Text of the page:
very effective system for heating every room, but it relies on electricity for
the fan and for the electric pump to push the hot water around the pipes to the
radiators. In other words, the central heating system will not work if there is
a power cut and there is no electricity. Power cuts can be quite frequent (and
long) during the winter months in Bulgaria.
I promised you a big piece of news and here it is: I
have a new teaching job in Sofia, starting in January. Yes, yes, I do know that
I am supposed to be retired and in many ways I was looking forward to being
retired. Now, however, I miss the buzz of school life and there is not much for
us to do in Kalotina in the winter. On Monday I went for what was supposed to be an “informal
chat” with the headmaster of St. George’s School in Sofia. The photos on the
school website make the new school building look quite posh (and huge) and the
head also has quite a posh name, Justin Kilcullen-Nichols. The salary is not quite so impressive, alas, but the important thing is that we are going to get an apartment in
Sofia as part of the deal. There is no way that I can commute from Kalotina
each day. (It is at least an hour and a half’s drive from our house to the far
side of Sofia.)
St. George’s School is an amazing place. I have seen
quite a few schools over the last thirty-something years and I ha…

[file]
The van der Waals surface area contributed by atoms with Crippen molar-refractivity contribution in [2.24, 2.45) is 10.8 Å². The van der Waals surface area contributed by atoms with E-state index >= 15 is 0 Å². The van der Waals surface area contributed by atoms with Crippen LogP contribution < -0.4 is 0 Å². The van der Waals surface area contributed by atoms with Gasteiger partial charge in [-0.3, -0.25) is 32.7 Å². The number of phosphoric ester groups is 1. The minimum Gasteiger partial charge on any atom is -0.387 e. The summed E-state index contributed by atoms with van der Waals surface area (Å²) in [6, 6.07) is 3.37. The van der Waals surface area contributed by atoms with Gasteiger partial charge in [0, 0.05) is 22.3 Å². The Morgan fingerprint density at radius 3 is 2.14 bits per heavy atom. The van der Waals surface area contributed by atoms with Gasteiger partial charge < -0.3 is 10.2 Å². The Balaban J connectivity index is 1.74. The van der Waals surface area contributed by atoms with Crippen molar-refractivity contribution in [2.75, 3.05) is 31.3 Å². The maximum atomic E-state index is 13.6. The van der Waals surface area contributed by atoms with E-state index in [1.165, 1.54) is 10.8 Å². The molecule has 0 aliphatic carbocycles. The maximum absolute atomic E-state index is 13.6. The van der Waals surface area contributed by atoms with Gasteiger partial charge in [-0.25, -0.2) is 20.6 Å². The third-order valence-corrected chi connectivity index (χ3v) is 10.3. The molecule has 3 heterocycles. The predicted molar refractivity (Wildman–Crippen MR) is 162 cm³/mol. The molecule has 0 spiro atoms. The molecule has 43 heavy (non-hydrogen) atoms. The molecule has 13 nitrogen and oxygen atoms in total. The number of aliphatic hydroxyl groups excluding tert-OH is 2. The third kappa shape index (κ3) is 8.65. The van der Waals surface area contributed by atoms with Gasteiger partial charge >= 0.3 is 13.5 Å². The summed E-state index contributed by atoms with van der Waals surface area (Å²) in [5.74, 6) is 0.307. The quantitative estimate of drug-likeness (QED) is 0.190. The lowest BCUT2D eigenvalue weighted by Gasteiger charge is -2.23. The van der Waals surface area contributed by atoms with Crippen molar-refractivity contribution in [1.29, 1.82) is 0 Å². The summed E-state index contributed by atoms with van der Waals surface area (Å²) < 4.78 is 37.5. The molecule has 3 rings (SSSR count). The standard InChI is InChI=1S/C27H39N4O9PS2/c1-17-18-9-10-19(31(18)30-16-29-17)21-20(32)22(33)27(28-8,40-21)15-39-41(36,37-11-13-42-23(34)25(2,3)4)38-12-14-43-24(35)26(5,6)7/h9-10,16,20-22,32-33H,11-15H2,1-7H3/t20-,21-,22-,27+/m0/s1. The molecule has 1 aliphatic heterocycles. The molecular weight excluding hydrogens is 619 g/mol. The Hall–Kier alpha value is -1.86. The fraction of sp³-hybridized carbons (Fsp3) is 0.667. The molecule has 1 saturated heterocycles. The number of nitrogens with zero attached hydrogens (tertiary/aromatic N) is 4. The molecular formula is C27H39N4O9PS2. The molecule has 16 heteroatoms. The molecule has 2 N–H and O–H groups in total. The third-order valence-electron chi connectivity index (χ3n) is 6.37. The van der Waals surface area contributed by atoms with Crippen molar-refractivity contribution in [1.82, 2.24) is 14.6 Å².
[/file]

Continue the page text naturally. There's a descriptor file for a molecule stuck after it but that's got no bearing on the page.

I seem to be getting more and more teachers contacting me through the TES.
. I messaged you recently on the TES forum
regarding moving to Shenzhen and you were kind enough to give me your email
address. I am Charlyrainbow23 I am trying to apply for the visa and I am
finding it difficult to get clarification on a few points and wondered if you
could help. Firstly, I have to obtaining a non-criminal record certificate
for the last 12 months, would a basic DBS suffice? We've only been in Tanzania
since last August and HR say I have to get one from the UK.
Thanks, Charlotte Here is my reply. Dear
am always glad to be of help. Please remember that my advice is just that:
advice. I am by no means infallible and sometimes I am not 100%
yes, I would try to get something from Tanzania. Go along to your local copshop
in Dar or Arusha or wherever you are and get an official-looking document from
the police. It should not cost much. It is just a sort of…
Even though we left Qatar more than five years ago, many teachers still contact me through the TES and ask me what it is like to teach there. Hi Hippo
I hope you don't mind me pre-emptively sending you a conversation about my job
GEMS Wellington Qatar have offered 13.5k which I think is reasonable for three
years' experience qualified (five including unqualified experience).
However, they are not offering medical insurance for my family nor are they
covering flights for them. At the interview, the Director intimated that my
family might even have to stay here in the UK while stuff like permits got
sorted out. My gut instinct tells me not to accept the offer as a result.
Also, I've heard Qataris can be quite racist towards non-white people. How true
is this? I've always fought against this sort of thing in the UK as an Asian
man and don't want any trouble when I go out to work.
Is the cost of living higher than Dubai or London? Obviously, I'd not have to